Fifth Cornhill Test

ENGLAND v WEST INDIES 1991

David Field

Toss: England. Test debut: West Indies - Clayton Lambert

As if by calculation, Botham struck his only delivery of England's second innings to Compton's corner to complete the victory which secured a drawn series against West Indies for the first time since 1973-74. Compton's famous sweep for the Ashes triumph of 1953 had finished in the same spot, and in many ways this match was just as memorable in Oval Test history. Certainly it could hardly have had a more popular final scene to gladden English hearts, Botham, with his Comptonesque flair for the big occasion, sealing the win in his first Test appearance for two years. It was, moreover, his first taste of victory in twenty Tests against West Indies.

This was the coup de grâce, but notwithstanding Smith's hundred, it was the left-arm spinner, Tufnell, who played the key role in a result many thought beyond England, against opposition nearing their formidable best after wins at Nottingham and Birmingham. His six for 25 on a hot Saturday afternoon obliged West Indies to follow on for the first time against England in 22 years and 48 Tests, and presented his captain, Gooch, with a priceless equation of runs and time.

Richards, in his 121st Test and his 50th as captain, was leading West Indies for the last time. He was forced to forgo the services of Logie, who had a knee injury, and called in the Guyanese left-hander, Lambert, for his Test début. England opted for what was described as a high risk strategy. They dropped Hick, Lamb, Russell and Illingworth, and in addition to Smith, his finger injury now healed, they recalled Tufnell, Botham (for his 98th Test) and Stewart as a batsman-wicket-keeper. The selection of Stewart ahead of Russell was widely criticised, but ultimately was justified. Pringle's tonsillitis ruled him out of the match.

Gooch, winning the toss, decided to have first use of a pitch containing its usual generous bounce. This was exploited fully by West Indies' fast bowlers on the first afternoon, after Gooch and Morris had fought their way to 82 by lunch. No Law was broken by Ambrose, Patterson and Walsh, but as the bouncer became a regular weapon, the spirit of the game was sorely tested at times. And the attack had the desired effect; England lost three wickets for 8 runs in 21 deliveries, with Morris out one ball after a lifter from Ambrose had broken the chinstrap on his helmet. Atherton faced just four balls, but Ramprakash once more battled against the pace, only to fall, for the seventh time in the series, in the 20s. However, Smith, reaching 50 for the twentieth time in Tests, and Stewart saw their team to the close at 231 for four, and next day Smith's valiant sixth Test hundred, his second of the series, enabled England to reach 400 against West Indies for the first time in fifteen years. His square cut was again profitable, and he hit thirteen fours in almost six hours (257 balls) at the wicket.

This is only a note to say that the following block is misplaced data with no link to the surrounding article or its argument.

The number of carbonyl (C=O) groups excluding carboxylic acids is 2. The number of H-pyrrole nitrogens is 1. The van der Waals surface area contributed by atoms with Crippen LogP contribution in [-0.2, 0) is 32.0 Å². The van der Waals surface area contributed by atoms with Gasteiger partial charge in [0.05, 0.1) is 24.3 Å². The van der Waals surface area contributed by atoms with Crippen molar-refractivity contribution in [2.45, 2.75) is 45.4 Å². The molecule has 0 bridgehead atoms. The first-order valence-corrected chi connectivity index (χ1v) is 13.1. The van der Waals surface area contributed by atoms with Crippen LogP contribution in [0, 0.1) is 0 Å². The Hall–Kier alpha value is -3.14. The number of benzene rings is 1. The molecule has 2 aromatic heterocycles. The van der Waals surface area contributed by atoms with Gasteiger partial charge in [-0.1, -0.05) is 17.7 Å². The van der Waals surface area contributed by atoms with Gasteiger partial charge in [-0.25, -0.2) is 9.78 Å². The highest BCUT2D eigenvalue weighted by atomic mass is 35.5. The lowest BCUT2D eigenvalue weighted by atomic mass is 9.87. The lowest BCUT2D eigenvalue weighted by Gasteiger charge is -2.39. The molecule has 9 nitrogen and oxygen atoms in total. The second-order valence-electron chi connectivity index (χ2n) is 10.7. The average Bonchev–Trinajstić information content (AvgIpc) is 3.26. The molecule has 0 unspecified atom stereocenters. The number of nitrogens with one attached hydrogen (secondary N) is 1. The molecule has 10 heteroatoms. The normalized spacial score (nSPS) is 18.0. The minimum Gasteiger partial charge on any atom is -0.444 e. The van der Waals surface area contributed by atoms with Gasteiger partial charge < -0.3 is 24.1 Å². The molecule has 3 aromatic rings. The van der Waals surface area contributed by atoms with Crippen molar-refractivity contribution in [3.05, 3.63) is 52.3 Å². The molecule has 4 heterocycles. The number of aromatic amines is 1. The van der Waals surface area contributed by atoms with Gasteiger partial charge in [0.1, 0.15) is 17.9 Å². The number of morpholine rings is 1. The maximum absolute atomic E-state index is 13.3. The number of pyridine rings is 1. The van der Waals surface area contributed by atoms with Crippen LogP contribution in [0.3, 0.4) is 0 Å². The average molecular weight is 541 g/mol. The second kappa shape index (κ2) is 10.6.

There were important contributions, too, from Stewart, Botham and Lewis in the late middle order, with Botham dismissed in a bizarre fashion. Attempting to hook Ambrose, he over-balanced and dislodged a bail with his right thigh as he tried to straddle the stumps. Equally unusual was the pause in play late on the second day while stewards cleared away a mass of torn paper from the outfield, emanating from the tiresome Mexican wave. West Indies closed at a comfortable 90 for one, with Haynes and Richardson relieved to have survived a chance each.